The 4th at Riviera is what Ben Hogan called “the greatest par-3 in the world”. Certainly high praise, but the hole lives up to the distinction.
Thomas employed the Redan template here, and did so in such a natural way, using the canyon that gently slopes from right to left to create the shoulder to kick balls in towards the hole. The ultra deep and devilish bunker that guards the logical entrance to the long par-3 forces players to play right and use the slope to find the green.
HOLE #5 – 434 yards – par 4
Overshadowed by some of the other great holes at Riviera, such as the 10th, 18th and the 4th, the 5th deserves to be in the discussion as one of the finest holes in the world. The tee shot favors precision over power with an ideal position up the left-hand side. There is plenty of room in the fairway right, which slopes hard from right to left, but an approach there can be obstructed by the mound. The left carries its own risk as the trees down that side can block a player out if their shot goes a little too far left. The green has a spine running through it and a steep swale that gobbles up any approach slightly right of target.
HOLE #6 – 199 yards – par 3
One of the more photographed holes in golf, the par-3 6th features a unique small bunker in the middle of the green. The iconic bunker is one of three that guard the hole in addition to the large deep front bunker and a nasty back bunker, which makes players think twice before firing at a back pin location. The putting surface is extremely difficult with a great deal of back-to-front slope that makes any putt from pin high or above a challenge.
This view, from a house above the 6th, shows just how creative and interesting Thomas’s design is (Photo Credit: Simon Dick @chasingtop100). Imitated, but never equaled.
HOLE #7 – 408 yards – par 4
One of the aspects of Thomas’ design at Riviera that makes the course great is the way he created unique strategic challenges on the shorter par-4s. The 7th is a great example of one of these holes – a massive bunker on the left and a barranca down the right require a precise tee shot on this devilish design. What I love about the tee shot is that the more aggressive a player gets, the more the fairway bunker cuts in. The prudent play is to lay back with an iron, but the short hole begs you to take the bait and thread the needle. For those who lay back, the next test comes in a mid-iron approach to a small target as the 7th green is narrow with bunkers on the right and a runoff area on the left. The green is no picnic either and possesses plenty of back-to-front slope.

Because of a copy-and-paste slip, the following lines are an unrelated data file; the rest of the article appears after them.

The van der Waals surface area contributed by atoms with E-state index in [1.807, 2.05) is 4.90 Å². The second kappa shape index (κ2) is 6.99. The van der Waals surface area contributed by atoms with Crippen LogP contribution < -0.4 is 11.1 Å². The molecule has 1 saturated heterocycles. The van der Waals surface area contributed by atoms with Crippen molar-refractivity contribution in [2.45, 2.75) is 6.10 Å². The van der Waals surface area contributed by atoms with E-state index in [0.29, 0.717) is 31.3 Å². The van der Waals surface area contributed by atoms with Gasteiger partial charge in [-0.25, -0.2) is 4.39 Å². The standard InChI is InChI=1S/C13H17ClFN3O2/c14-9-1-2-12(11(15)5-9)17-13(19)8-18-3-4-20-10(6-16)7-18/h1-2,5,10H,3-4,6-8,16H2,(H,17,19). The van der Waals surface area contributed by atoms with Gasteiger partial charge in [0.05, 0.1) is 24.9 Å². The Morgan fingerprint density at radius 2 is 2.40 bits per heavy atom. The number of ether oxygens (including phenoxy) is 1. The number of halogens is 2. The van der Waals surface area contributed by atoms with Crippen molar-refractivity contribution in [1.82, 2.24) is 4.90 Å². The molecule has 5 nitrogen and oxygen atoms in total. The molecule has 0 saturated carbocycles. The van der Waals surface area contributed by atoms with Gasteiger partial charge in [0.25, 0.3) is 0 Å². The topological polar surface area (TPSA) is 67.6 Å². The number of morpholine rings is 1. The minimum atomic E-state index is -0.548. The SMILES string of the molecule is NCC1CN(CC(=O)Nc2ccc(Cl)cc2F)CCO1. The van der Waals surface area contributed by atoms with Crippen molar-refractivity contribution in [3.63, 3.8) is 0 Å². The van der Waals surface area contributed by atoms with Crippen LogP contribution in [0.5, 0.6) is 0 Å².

HOLE #8 – 460 yards – par 4
In the late 90’s, the club hired Tom Fazio to restore the 8th to Thomas’ original split fairway. The work from tee to green brought the hole back to nearly the same intention that Thomas originally had for the hole, but in my opinion, Fazio butchered the green and it sticks out like a sore thumb. In general, the concept for this hole seemingly works better on paper than in practice. There is really no reason ever to go left. It sets up a slightly better angle for approach to the green, but the risk is much higher when compared to the benefits. This is the one hole at Riviera that could use another round of tweaking.
HOLE #9 – 458 yards – par 4
The front nine comes to a close with the spectacularly beautiful 9th, which gives players the best view of Riviera’s majestic clubhouse. The somewhat long par-4 plays uphill, and the shallow green requires an approach from the fairway. The tee shot needs to be thread between fairway bunkers on both the right and left sides, and a good ball sets up a mid to short iron approach to the uphill green. The toughest pin location is in the back left behind the treacherous greenside bunker.
HOLE #10 – 315 yards – par 4
George Thomas opens the back nine with one of the most revered short par-4s in golf. A great hole where eagle and 8 are equally in play, Thomas begs players to pull out the driver and attempt a shot at the green. This shot carries a great deal of risk but offers reward as a well-placed shot can lead to an eagle opportunity. The prudent play is to hit an iron to the very far left side to set up a good angled wedge approach. Anything on the right side of the fairway is dead here because of the shallow and heavily sloped green, which runs away from the player. When the course is playing firm and fast, it’s nearly impossible to hold the green from anywhere right of the fairway’s center line. Finding the right greenside bunkers, dictates playing for par because holding the green with a bunker shot is impossible. I hit one of the greatest bunker shots of my life, and sure enough, when I got a look at where my ball ended up, it was 5 yards off the green. Every architect should use the 10th as a study of strategy and options that create a hole both fun and challenging for the best and worst golfers alike.